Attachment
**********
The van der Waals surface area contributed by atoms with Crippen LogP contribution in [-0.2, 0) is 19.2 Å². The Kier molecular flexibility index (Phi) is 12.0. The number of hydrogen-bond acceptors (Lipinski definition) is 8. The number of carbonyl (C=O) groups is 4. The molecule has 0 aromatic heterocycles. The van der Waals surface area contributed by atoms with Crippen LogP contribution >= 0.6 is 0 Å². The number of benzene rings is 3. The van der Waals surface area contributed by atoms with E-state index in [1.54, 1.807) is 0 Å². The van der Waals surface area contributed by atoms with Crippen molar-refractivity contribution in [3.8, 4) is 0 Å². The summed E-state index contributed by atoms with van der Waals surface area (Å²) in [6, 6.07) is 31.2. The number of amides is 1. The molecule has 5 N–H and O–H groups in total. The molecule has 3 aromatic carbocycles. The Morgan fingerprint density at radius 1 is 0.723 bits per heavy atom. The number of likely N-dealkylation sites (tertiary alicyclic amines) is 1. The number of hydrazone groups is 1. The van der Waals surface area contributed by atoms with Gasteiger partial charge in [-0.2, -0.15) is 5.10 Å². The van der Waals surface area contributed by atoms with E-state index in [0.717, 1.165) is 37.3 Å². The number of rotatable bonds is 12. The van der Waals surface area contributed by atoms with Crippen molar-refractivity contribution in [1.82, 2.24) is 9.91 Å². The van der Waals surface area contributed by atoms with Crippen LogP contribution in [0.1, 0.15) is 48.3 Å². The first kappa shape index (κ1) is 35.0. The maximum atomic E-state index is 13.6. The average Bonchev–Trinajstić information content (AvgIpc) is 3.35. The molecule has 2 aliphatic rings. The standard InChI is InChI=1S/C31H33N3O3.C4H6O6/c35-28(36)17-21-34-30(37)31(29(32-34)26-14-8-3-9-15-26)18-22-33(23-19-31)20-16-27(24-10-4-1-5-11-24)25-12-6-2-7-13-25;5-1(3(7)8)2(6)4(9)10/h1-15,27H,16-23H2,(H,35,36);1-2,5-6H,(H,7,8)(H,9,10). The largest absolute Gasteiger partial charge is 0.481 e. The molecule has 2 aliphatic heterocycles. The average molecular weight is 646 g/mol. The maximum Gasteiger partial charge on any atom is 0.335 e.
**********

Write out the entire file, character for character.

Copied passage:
The van der Waals surface area contributed by atoms with Crippen LogP contribution in [-0.2, 0) is 19.2 Å². The Kier molecular flexibility index (Phi) is 12.0. The number of hydrogen-bond acceptors (Lipinski definition) is 8. The number of carbonyl (C=O) groups is 4. The molecule has 0 aromatic heterocycles. The van der Waals surface area contributed by atoms with Crippen LogP contribution >= 0.6 is 0 Å². The number of benzene rings is 3. The van der Waals surface area contributed by atoms with E-state index in [1.54, 1.807) is 0 Å². The van der Waals surface area contributed by atoms with Crippen molar-refractivity contribution in [3.8, 4) is 0 Å². The summed E-state index contributed by atoms with van der Waals surface area (Å²) in [6, 6.07) is 31.2. The number of amides is 1. The molecule has 5 N–H and O–H groups in total. The molecule has 3 aromatic carbocycles. The Morgan fingerprint density at radius 1 is 0.723 bits per heavy atom. The number of likely N-dealkylation sites (tertiary alicyclic amines) is 1. The number of hydrazone groups is 1. The van der Waals surface area contributed by atoms with Gasteiger partial charge in [-0.2, -0.15) is 5.10 Å². The van der Waals surface area contributed by atoms with E-state index in [0.717, 1.165) is 37.3 Å². The number of rotatable bonds is 12. The van der Waals surface area contributed by atoms with Crippen molar-refractivity contribution in [1.82, 2.24) is 9.91 Å². The van der Waals surface area contributed by atoms with Crippen LogP contribution in [0.1, 0.15) is 48.3 Å². The first kappa shape index (κ1) is 35.0. The maximum atomic E-state index is 13.6. The average Bonchev–Trinajstić information content (AvgIpc) is 3.35. The molecule has 2 aliphatic rings. The standard InChI is InChI=1S/C31H33N3O3.C4H6O6/c35-28(36)17-21-34-30(37)31(29(32-34)26-14-8-3-9-15-26)18-22-33(23-19-31)20-16-27(24-10-4-1-5-11-24)25-12-6-2-7-13-25;5-1(3(7)8)2(6)4(9)10/h1-15,27H,16-23H2,(H,35,36);1-2,5-6H,(H,7,8)(H,9,10). The largest absolute Gasteiger partial charge is 0.481 e. The molecule has 2 aliphatic heterocycles. The average molecular weight is 646 g/mol. The maximum Gasteiger partial charge on any atom is 0.335 e.